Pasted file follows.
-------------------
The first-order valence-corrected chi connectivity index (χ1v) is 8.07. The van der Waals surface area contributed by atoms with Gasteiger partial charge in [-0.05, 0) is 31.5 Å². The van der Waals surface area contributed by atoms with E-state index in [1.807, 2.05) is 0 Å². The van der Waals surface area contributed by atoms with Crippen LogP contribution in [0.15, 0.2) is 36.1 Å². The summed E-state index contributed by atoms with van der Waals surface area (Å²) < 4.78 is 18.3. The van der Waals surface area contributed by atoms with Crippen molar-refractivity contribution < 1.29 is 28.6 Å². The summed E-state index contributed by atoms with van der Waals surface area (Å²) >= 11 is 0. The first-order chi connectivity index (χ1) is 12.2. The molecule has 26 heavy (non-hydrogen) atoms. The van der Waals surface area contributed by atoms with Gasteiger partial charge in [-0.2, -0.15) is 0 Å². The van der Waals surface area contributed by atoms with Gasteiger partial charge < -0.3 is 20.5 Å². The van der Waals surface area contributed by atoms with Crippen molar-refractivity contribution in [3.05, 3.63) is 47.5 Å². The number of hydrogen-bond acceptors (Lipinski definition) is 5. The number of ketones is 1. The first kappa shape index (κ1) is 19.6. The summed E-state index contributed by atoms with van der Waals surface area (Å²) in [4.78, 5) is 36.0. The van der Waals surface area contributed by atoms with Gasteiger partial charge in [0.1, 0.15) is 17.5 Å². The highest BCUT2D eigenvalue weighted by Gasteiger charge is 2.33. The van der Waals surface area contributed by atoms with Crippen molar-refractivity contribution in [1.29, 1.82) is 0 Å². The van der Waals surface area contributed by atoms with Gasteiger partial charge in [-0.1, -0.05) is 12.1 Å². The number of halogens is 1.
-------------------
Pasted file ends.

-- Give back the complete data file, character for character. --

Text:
The first-order valence-corrected chi connectivity index (χ1v) is 8.07. The van der Waals surface area contributed by atoms with Gasteiger partial charge in [-0.05, 0) is 31.5 Å². The van der Waals surface area contributed by atoms with E-state index in [1.807, 2.05) is 0 Å². The van der Waals surface area contributed by atoms with Crippen LogP contribution in [0.15, 0.2) is 36.1 Å². The summed E-state index contributed by atoms with van der Waals surface area (Å²) < 4.78 is 18.3. The van der Waals surface area contributed by atoms with Crippen molar-refractivity contribution < 1.29 is 28.6 Å². The summed E-state index contributed by atoms with van der Waals surface area (Å²) >= 11 is 0. The first-order chi connectivity index (χ1) is 12.2. The molecule has 26 heavy (non-hydrogen) atoms. The van der Waals surface area contributed by atoms with Gasteiger partial charge in [-0.2, -0.15) is 0 Å². The van der Waals surface area contributed by atoms with Gasteiger partial charge < -0.3 is 20.5 Å². The van der Waals surface area contributed by atoms with Crippen molar-refractivity contribution in [3.05, 3.63) is 47.5 Å². The number of hydrogen-bond acceptors (Lipinski definition) is 5. The number of ketones is 1. The first kappa shape index (κ1) is 19.6. The summed E-state index contributed by atoms with van der Waals surface area (Å²) in [4.78, 5) is 36.0. The van der Waals surface area contributed by atoms with Gasteiger partial charge in [0.1, 0.15) is 17.5 Å². The highest BCUT2D eigenvalue weighted by Gasteiger charge is 2.33. The van der Waals surface area contributed by atoms with Crippen molar-refractivity contribution in [1.29, 1.82) is 0 Å². The van der Waals surface area contributed by atoms with Gasteiger partial charge in [-0.1, -0.05) is 12.1 Å². The number of halogens is 1.